Pope Benedict XVI’s former butler Paolo Gabriele has gone on trial, accused of leaking confidential Vatican memos that revealed cloak-and-dagger politics among the pontiff’s closest aides.
Gabriele sat quietly on Saturday for the start of a closely-watched case which could see him receive up to four years in prison for aggravated theft if convicted.
In its first hearing of the case, the three-judge Vatican tribunal threw out some evidence gathered during the investigation.
The trial was adjourned until Tuesday, but the judge told the court in the city-state that he hoped to finish the hearing by the end of next week.
Gabriele said he grew disgusted by the “evil and corruption” he witnessed. He told investigators he was acting as an “agent” of the Holy Spirit to help the pope put the Roman Catholic Church back on track.
Using the codename “Maria”, he is accused of meeting Gianluigi Nuzzi, an investigative reporter, earlier this year and passing him copies of secret papers.
The trial will unfold in a nineteenth-century courtroom behind the apse of St Peter’s basilica in a corner of the city state that is strictly off-limits to the millions of visitors who visit the Vatican every year. If convicted, however, Gabriele will be sent to an Italian prison.
Television cameras are banned and only 10 journalists are allowed to attend.
The Vatican has said the 85-year-old German pope is deeply hurt by the betrayal of confidence by someone he “knew, loved and respected”.
Gabriele has confessed and has written a letter begging the pope for forgiveness.
Many commentators have said they expect the pope to pardon Gabriele. Many also question whether he really acted alone or as part of a wider group of disgruntled Vatican employees who could even include high-placed prelates.
Al Jazeera’s Jonah Hull, reporting from Vatican City, said the pope himself plays a unique role in this case as both “victim and supreme judge”.
Our correspondent said though Vatican watchers think a pardon is likely, Gabriele will first have to be tried before he can be pardoned.
An investigation into the “Vatileaks” scandal is ongoing.
Gabriele has spent his entire adult life as a Vatican servant, starting out as a cleaner at the Secretariat of State – the main administrative body of the Catholic Church – and becoming butler to the pope in 2006.
He served the pope his meals and clothed him and is a constant presence in official photographs, adjusting the pope’s cloak, holding his umbrella or riding with him in the “popemobile” through crowds on foreign trips.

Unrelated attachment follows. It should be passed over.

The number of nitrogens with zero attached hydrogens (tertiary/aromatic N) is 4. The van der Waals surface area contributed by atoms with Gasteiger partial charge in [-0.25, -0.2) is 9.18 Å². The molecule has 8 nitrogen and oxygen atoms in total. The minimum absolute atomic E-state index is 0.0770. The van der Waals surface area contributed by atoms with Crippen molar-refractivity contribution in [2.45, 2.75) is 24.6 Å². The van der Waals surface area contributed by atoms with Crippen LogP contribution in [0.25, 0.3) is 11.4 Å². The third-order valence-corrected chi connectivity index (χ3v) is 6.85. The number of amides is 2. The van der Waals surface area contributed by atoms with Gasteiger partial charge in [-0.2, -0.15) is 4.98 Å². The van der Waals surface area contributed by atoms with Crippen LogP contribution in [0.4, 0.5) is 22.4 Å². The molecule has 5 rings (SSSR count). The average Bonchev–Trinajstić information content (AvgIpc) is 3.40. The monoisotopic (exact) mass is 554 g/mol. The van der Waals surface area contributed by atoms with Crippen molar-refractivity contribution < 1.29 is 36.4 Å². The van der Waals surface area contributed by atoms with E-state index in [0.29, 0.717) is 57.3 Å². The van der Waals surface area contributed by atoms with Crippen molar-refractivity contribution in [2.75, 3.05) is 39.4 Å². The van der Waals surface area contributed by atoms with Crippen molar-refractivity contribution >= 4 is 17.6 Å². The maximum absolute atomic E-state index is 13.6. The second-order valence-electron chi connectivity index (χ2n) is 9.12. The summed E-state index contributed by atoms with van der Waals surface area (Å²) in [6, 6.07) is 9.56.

The leaked correspondence offers an extraordinary glimpse into the inner workings of the Holy See. It includes letters from a former head of the Vatican governorate alleging he was forced out of his post for tackling widespread fraud.
The scandal has been an embarrassment for the Vatican, though more for the apparent ease with which sensitive papers clearly intended to be read only by the pope and a few confidantes could be leaked, than for their content.
The impact of Gabriele’s trial and the scandal overall, said Al Jazeera’s Jonah Hull, will be in “the light that it will shine for the Italian media … the Italian people … and Catholics at-large for the inner workings of this mysterious place”.
Vatican gendarmes arrested Gabriele on May 23 and raided his home behind the Vatican walls, finding copies of confidential documents and gifts intended for the pope including a gold nugget and a 100,000-euro cheque.
Gabriele, one of only 594 citizens of the Vatican, was well known and generally liked in the tight-knit community that inhabitants the historic city, but there were also voices of criticism cited in court documents.
“He was very closed,” one of the pope’s four housekeepers was quoted as saying.
“He always seemed to be competitive and seeking approval for his behaviour. He was judgemental in daily life,” she said.
Vatican police also ordered psychological examinations of Gabriele during his 53 days in custody, which concluded he was “an impressionable subject able to commit a variety of actions that can damage himself and/or others”.
The only recorded interview that Gabriele has given was in February with Gianluigi Nuzzi, the investigative journalist who published the leaks.
Gabriele spoke in the darkness, his voice muffled and his identity hidden.
The butler expressed frustration with a culture of secrecy in the Vatican – from the mysterious disappearance of the daughter of a Vatican employee in 1983 to a quickly hushed-up double murder and suicide by a Swiss guard in 1998.
“There is a kind of omerta against the truth, not so much because of a power struggle but because of fear, because of caution,” Gabriele said in the interview, using the term for the code of silence of the Sicilian mafia.
He told Nuzzi there were “around 20″ like-minded people in the Vatican.
“It annoys people when you stick your nose in their dirty laundry,” he said, adding that the leaking of documents was “a gesture of rage” against inaction.
“There is a lot of hypocrisy, this is the kingdom of hypocrisy,” he said.
Gabriele said he was aware of the consequences of his actions but said the potential to change something in the Vatican was worth the risk.
“Being a witness to truth means being ready to pay the price,” he said.
Gabriele is being tried together with Claudio Sciarpelletti, a computer technician at the Vatican who is accused of abetting his crime.